As you may have heard, the robots are coming.
Intelligent and skilled, a new generation of machines is poised to forever change the way we work (or don’t, if you’re one of the 85 million people projected to lose your job to AI by 2025, according to a 2020 report from the World Economic Forum).
In 2023, the pace of change seems to have accelerated even more, with tools like DALL-E and ChatGPT going from niche curiosities for nerds to household names in a matter of months. It’s enough to leave any leader a bit disoriented – and concerned – about how they might fit into this brave new world.
Here’s the good news: organizations still need flesh-and-blood leaders, even in the age of AI. And the leaders who successfully ride this wave of innovation won’t do so by mimicking machines. Instead, leaders can thrive by tapping into their uniquely human capabilities.
Cultivating emotional intelligence is one of the most important – and effective – ways to do this. But what exactly is it? In my new book, The Threshold: Leading in the Age of AI, I draw on the framework devised by psychologist Howard Gardner to define emotional intelligence as the ability to acquire and apply knowledge and skills in two key areas:
- Intrapersonal relating (understanding yourself, what you feel and what you want); and
- Interpersonal relating (sensing others’ intentions and desires)
You can probably imagine a variety of ways in which these skills and their underlying mindsets would be useful. Still, the question remains: how exactly are they going to help ensure you have a place in your organization for years to come?
To answer that, it helps to have a high-level understanding of the trends shaping AI’s development.
The AI arms race
As 2022 drew to a close, the term “ChatGPT” was barely uttered anywhere on the internet. By February 2023, Google Trends revealed that it had become a more popular search query than PS5, the best-selling video game console in the United States. Clearly, the AI-powered writing tool has captured people’s imaginations.
It’s also sparked a heated competition to develop newer, more powerful AI tools (and other tools to counteract those tools). When students began using ChatGPT to cheat, other students developed a program to detect ChatGPT-generated text. And when Microsoft’s investment in ChatGPT started garnering headlines, Google was quick to rush out Bard, its own AI-powered chatbot. A host of other competitors soon followed suit with AI tools of their own, including Chinese tech giants Baidu and Alibaba.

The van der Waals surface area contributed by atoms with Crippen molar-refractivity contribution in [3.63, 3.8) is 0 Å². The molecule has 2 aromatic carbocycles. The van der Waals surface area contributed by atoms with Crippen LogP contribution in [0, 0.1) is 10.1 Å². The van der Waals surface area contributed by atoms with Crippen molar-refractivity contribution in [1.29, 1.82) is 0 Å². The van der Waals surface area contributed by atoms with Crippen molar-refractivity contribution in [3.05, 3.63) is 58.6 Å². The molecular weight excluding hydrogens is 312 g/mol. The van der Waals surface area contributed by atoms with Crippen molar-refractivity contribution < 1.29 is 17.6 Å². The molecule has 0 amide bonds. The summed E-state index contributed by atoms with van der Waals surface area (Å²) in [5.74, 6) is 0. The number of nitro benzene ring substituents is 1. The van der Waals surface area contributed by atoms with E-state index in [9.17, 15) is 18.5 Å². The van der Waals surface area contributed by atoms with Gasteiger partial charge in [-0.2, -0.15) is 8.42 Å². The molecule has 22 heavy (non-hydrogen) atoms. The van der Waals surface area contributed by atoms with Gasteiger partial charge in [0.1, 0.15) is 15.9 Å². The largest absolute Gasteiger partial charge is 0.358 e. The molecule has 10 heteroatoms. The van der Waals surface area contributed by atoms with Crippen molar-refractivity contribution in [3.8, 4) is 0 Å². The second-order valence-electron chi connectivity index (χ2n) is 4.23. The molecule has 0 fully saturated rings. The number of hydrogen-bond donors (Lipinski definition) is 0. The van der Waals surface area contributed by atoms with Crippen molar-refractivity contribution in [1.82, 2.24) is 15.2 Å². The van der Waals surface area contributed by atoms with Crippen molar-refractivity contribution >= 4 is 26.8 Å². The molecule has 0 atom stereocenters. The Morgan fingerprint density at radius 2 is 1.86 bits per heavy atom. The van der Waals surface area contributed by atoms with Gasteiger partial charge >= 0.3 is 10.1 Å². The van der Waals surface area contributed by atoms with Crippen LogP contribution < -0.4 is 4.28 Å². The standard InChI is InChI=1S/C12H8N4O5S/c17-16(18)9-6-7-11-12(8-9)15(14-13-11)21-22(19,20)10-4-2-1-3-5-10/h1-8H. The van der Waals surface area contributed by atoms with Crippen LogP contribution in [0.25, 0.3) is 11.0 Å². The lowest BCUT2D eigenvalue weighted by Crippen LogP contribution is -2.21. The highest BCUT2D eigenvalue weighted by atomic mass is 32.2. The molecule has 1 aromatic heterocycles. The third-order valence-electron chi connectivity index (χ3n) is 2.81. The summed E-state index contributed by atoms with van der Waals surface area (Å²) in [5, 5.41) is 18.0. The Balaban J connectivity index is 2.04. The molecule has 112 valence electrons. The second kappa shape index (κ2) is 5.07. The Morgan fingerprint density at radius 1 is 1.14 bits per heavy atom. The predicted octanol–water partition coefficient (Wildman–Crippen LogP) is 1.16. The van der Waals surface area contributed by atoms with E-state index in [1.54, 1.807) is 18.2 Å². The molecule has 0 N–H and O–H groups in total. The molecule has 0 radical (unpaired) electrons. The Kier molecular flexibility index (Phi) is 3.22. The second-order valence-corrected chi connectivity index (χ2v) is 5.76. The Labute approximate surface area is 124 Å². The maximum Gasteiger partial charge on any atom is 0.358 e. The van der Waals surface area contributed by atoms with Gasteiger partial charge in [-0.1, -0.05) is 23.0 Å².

It’s an exhilarating spectacle to watch and an exhausting one to be involved in. We’ve seen this endless game of tit-for-tat play out before. In the early days of internet search, Google’s algorithm was renowned for returning much better results than its competitors. Then, a robust industry of SEO marketers arose and began gaming the system. Google responded with updates to the algorithm; the SEO marketers developed new tricks. The cycle repeated again and again. Now many believe that Google Search is worse than it was before.
It’s too soon to say if Google will go the way of Kodak and Nokia, which were once-iconic brands that fizzled out in large part due to their leaderships’ myopia. But these cautionary tales do make one thing clear: to thrive in an age of disruption, it helps to play a different game than everyone else.
In this context, it means that leaders who want to safeguard their livelihoods can accomplish this not by trying to out-machine the machines, but by becoming more fully and authentically human. It’s an idea with roots in the past – Prof. Daniel Goleman’s work on emotional intelligence – has been a mainstay of leadership theory for years – and now it’s blossoming in new ways in the age of AI.
Why AI can’t replicate humans’ emotional intelligence
As we’ve seen, AI has gotten quite proficient at creating convincing simulacra of human writing. It’s also demonstrated an ability to draw like a human and talk like a human. So why can’t AI interpret emotions like a human as well?
There are several reasons.
As I describe in my book, it starts with a matter of mathematics. Tools like ChatGPT are effective at replicating human writing because they’re trained on enormous data sets, in relatively narrowly defined areas (i.e. if AI scans a thousand sentences, it can produce a sentence of its own with relative ease). However, emotions are a much trickier subject.